Celebrity are focusing on high-end experiences with their revamped Suite Class, but is it worth the extra cost? Some cruisers don’t care too much about where they sleep as they’re out and about all day, but I’ve always liked to have a balcony. But on this trip we were upgraded to a Sky Suite – and I’m not sure how I’ll go back!
Suite Class gets you lots of extra perks, starting with a bigger stateroom – ours had an enormous bed, lounge area, bathroom with twin sinks and a bath, separate toilet and a balcony. You also get premium drinks, streaming wifi, reserved theatre seating on formal evenings (known as ‘evening chic’), a welcome bottle of bubbly, fresh fruit platters and 24-hour room service included. All the little extras that make the trip feel special.
In addition to a stateroom assistant who services your room for you, you also get your own butler in Suite Class. Our butler Jacky brought us drinks, and arranged for our laundry to be done, he could even have packed and unpacked for us. Being new to the whole butler thing meant we probably didn’t take full advantage of the service though – it would be useful to have a list to show some of the things your butler can do for you.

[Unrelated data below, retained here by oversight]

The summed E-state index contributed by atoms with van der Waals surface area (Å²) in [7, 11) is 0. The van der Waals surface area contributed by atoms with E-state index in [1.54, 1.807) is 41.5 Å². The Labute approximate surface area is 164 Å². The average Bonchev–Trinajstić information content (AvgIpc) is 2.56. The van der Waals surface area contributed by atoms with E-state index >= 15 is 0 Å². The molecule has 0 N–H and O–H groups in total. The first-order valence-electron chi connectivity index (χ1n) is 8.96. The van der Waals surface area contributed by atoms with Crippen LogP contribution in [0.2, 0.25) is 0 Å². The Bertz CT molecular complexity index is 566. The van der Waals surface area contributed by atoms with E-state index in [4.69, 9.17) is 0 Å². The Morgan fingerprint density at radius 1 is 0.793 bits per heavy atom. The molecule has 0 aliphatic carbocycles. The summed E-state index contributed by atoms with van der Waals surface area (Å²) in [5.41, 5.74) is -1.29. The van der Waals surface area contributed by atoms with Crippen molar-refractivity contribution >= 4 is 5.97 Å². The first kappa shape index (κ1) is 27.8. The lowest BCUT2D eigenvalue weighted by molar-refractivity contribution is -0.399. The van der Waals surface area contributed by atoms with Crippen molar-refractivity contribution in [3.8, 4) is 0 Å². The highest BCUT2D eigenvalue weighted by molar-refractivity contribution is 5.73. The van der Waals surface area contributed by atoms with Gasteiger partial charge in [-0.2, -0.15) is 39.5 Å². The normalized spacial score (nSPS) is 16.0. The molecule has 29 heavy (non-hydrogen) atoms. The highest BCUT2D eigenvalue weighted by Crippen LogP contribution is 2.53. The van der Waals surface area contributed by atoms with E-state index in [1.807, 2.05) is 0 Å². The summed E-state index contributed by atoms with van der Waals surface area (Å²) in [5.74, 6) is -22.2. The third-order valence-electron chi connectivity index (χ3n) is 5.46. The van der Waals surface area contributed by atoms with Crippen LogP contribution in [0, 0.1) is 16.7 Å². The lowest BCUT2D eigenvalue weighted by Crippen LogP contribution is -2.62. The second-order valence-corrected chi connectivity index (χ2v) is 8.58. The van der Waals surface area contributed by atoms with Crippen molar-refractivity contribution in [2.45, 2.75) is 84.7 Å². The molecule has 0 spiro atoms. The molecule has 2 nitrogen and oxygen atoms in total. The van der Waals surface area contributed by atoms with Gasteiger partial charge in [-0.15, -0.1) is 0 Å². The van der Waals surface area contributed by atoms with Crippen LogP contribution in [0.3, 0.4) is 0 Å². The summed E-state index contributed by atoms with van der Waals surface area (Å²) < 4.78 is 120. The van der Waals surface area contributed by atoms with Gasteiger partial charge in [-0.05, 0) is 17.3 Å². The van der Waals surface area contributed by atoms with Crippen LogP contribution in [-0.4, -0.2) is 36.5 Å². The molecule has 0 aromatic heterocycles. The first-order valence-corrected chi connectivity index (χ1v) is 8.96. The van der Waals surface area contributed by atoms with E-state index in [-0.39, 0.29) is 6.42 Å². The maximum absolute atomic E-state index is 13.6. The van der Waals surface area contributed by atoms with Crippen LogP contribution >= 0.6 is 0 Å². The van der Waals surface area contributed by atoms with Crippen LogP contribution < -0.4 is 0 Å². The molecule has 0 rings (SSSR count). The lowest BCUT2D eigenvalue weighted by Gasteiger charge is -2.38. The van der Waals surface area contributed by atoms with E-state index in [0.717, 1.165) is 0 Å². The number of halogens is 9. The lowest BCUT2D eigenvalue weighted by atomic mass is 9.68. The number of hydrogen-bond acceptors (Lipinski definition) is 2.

One of the best parts of Suite Class is access to The Retreat. This two-storey area at the front of the ship is exclusive to Suite Class guests. Below there’s a lounge with complimentary drinks, snacks and a concierge to deal with any requests you might have.
Then above is a sun deck with comfy loungers, a café-bar with waiter service, and a small pool and hot tub. On our trip there was always plenty of space and it was a great place to watch sailaway. There’s also Luminae at The Retreat, the Suite Class restaurant, a moodily lit, smart space with unique dishes created by Global Culinary Ambassador Daniel Boulud (don’t miss the melting chocolate bombe) and a great selection of wines.